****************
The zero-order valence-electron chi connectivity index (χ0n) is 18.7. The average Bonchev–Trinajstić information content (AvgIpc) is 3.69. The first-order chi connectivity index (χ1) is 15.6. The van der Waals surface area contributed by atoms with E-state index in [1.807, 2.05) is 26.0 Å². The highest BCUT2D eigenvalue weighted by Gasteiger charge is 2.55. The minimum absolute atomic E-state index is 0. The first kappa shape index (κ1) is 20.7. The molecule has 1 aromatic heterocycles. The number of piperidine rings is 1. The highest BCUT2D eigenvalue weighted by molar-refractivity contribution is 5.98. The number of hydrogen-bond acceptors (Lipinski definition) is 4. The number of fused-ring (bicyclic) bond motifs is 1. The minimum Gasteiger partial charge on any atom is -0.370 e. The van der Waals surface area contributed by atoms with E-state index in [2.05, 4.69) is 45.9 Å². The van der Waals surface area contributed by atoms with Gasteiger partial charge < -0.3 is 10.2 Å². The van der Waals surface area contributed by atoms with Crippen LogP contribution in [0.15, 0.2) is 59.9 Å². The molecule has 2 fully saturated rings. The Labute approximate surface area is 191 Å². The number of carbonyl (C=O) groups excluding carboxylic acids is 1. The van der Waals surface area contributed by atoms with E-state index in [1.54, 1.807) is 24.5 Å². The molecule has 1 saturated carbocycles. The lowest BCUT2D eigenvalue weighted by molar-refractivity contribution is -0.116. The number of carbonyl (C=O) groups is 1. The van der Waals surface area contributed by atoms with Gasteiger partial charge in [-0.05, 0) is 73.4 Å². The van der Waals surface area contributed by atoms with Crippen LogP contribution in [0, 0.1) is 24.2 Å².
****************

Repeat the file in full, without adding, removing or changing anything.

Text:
The zero-order valence-electron chi connectivity index (χ0n) is 18.7. The average Bonchev–Trinajstić information content (AvgIpc) is 3.69. The first-order chi connectivity index (χ1) is 15.6. The van der Waals surface area contributed by atoms with E-state index in [1.807, 2.05) is 26.0 Å². The highest BCUT2D eigenvalue weighted by Gasteiger charge is 2.55. The minimum absolute atomic E-state index is 0. The first kappa shape index (κ1) is 20.7. The molecule has 1 aromatic heterocycles. The number of piperidine rings is 1. The highest BCUT2D eigenvalue weighted by molar-refractivity contribution is 5.98. The number of hydrogen-bond acceptors (Lipinski definition) is 4. The number of fused-ring (bicyclic) bond motifs is 1. The minimum Gasteiger partial charge on any atom is -0.370 e. The van der Waals surface area contributed by atoms with E-state index in [2.05, 4.69) is 45.9 Å². The van der Waals surface area contributed by atoms with Gasteiger partial charge < -0.3 is 10.2 Å². The van der Waals surface area contributed by atoms with Crippen LogP contribution in [0.15, 0.2) is 59.9 Å². The molecule has 2 fully saturated rings. The Labute approximate surface area is 191 Å². The number of carbonyl (C=O) groups excluding carboxylic acids is 1. The van der Waals surface area contributed by atoms with E-state index in [1.54, 1.807) is 24.5 Å². The molecule has 1 saturated carbocycles. The lowest BCUT2D eigenvalue weighted by molar-refractivity contribution is -0.116. The number of carbonyl (C=O) groups is 1. The van der Waals surface area contributed by atoms with Gasteiger partial charge in [-0.05, 0) is 73.4 Å². The van der Waals surface area contributed by atoms with Crippen LogP contribution in [0, 0.1) is 24.2 Å².